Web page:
It’s less than four weeks until pitchers and catchers report to spring training, and 10 percent of the teams in Major League Baseball need new managers.

The chaos started with the reigning American League champion and 2017 world champion Astros, who fired A.J. Hinch along with general manager Jeff Luhnow after both were suspended a year for their role in a sign-stealing scandal that also involved then-Houston bench coach Alex Cora, who went on to manage the Red Sox to the 2018 World Series title… then himself was out of a job on Tuesday as Boston waited for the results of an investigation into that championship team. Finally, the Mets, who have not won a World Series since 1986, parted ways with Carlos Beltran – importantly, for the Wilpons, without paying him – due to his role in the scheme as an Astros player.

As stunning as the week was, the managerial housecleaning, forfeiture of the Astros’ top draft picks the next two years, and looming punishments for the Red Sox do not solve Major League Baseball’s biggest crisis of credibility in a century.

Last year, the Society for American Baseball Research delved into the Black Sox scandal, separating myths (largely stemming from “Eight Men Out”) from fact. Perhaps most applicable to today is that “Charles Comiskey and other learned about the fix as early as Game 1 (maybe even before), but sat on their knowledge hoping the game’s dirty laundry would never air. They hired commissioner Kenesaw Mountain Landis to clean up the mess later.”

A hundred years later, baseball’s commissioner again is tasked with cleaning up a mess, but Rob Manfred is doing a less than credible job of it with a report claiming MLB’s “investigation revealed no violations of the (sign-stealing) policy by the Astros in the 2019 season or 2019 Postseason.”

A Twitter account claiming to be Beltran’s niece may have been fake, but Cincinnati Reds pitcher Trevor Bauer tweeted that he’d heard “from multiple parties” about Astros including Jose Altuve wearing buzzers to alert them to pitches. San Diego Padres outfielder Tommy Pham posted a picture of Altuve in the World Series with a suspicious jersey bump. San Francisco Giants third baseman Evan Longoria retweeted a video of the aftermath of Altuve’s pennant-winning homer, with Joe Buck’s call of “how many big home runs, here at home, for Jose Altuve?” in which the former MVP dashed off the field, away from a celebration in which he’d adamantly kept his shirt on.

Manfred wrote in his report that, while “the Astros’ players did not attempt to hide what they were doing from Hinch or other Astros employees, they were concerned about getting caught by players from other teams.” Well, now they’ve been caught, and that concern proves to be well founded. Cleveland pitcher Mike Clevinger tweeted on Thursday, “This is where throwing hard has its MF perks BB (three snowflake emojis) so either police it @MLB or I’ll get back to my training (demon emoji)”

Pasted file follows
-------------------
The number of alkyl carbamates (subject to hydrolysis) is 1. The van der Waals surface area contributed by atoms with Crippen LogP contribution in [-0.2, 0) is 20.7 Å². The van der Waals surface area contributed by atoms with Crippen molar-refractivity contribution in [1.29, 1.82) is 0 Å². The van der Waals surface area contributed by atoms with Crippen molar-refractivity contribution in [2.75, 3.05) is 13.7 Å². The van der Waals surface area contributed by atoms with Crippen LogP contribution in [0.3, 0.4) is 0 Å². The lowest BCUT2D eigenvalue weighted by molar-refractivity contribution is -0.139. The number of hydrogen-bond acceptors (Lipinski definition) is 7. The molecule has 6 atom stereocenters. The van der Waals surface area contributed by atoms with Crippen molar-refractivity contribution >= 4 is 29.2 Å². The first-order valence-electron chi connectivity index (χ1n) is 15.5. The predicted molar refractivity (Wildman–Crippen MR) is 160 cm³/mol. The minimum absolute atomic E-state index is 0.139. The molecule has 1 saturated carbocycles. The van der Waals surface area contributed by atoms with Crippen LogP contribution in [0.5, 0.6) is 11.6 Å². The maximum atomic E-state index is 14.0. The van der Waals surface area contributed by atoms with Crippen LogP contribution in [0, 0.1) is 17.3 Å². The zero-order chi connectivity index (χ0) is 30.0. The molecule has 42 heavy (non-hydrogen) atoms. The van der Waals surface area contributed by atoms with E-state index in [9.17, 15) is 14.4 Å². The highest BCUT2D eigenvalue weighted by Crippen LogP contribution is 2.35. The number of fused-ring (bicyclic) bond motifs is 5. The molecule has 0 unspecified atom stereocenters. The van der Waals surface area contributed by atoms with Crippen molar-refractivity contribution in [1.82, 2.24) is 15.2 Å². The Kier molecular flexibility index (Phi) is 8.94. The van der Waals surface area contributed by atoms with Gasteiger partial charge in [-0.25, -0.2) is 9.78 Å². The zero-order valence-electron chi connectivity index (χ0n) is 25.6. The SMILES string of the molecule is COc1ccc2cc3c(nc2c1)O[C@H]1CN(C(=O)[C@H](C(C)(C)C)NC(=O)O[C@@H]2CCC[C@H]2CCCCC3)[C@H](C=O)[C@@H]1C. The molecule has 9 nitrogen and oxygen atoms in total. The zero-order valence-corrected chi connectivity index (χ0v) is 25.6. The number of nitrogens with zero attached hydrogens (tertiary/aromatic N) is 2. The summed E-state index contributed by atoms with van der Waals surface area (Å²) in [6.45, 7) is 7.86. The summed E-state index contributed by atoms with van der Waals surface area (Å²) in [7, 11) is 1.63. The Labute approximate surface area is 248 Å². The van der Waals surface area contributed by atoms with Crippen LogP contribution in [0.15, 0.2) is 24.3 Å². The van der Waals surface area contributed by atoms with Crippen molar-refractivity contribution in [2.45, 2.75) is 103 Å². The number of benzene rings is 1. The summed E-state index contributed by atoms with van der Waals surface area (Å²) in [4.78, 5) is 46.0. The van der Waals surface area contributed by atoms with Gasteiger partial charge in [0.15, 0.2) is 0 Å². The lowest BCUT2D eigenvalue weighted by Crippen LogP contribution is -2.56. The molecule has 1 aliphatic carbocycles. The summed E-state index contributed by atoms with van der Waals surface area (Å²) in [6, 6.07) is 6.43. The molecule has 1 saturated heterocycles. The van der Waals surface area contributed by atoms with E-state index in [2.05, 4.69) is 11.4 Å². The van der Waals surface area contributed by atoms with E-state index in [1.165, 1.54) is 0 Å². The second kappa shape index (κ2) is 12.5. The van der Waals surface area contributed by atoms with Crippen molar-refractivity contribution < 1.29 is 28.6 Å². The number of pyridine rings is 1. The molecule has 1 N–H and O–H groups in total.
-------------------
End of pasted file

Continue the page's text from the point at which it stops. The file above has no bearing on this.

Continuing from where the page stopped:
That tweet might not have been the best-advised thing Clevinger could have done, because if he follows through on the threat to throw at Astros, his punishment may be worse than any player got for their role in the cheating.

Coming at the tail end of an offseason in which teams have continued to value performance on the balance sheet over performance on the field, the commissioner has proposed shuttering dozens of minor league franchises, and the ball itself has been questioned with unsatisfactory answers, we’ve gotten a cheating scandal that “ruins the integrity of the game!!!” in the words of reigning National League MVP Cody Bellinger.

A hundred years ago, baseball’s team owners knew that they needed Landis to show the public that the game was on the level, or they wouldn’t survive. The problem for Manfred now is that he either has to take a much harder stance that also holds star players accountable for their actions, or he has to sacrifice consumer confidence in his product.

Most importantly, a month out from spring training, there has been nothing done to sweep technology off the field, or anything to prevent the next wave of rulebreakers from taking liberties to get an unearned competitive edge. MLB has had all offseason to address it, the honor system won’t cut it, and unlike in the wake of the Black Sox scandal, they can’t just conjure up the job of commissioner to handle their problems – if anything, right now, the commissioner is the problem.

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Arturo Pardavila III from Hoboken, NJ, USA [CC BY 2.0], via Wikimedia Commons

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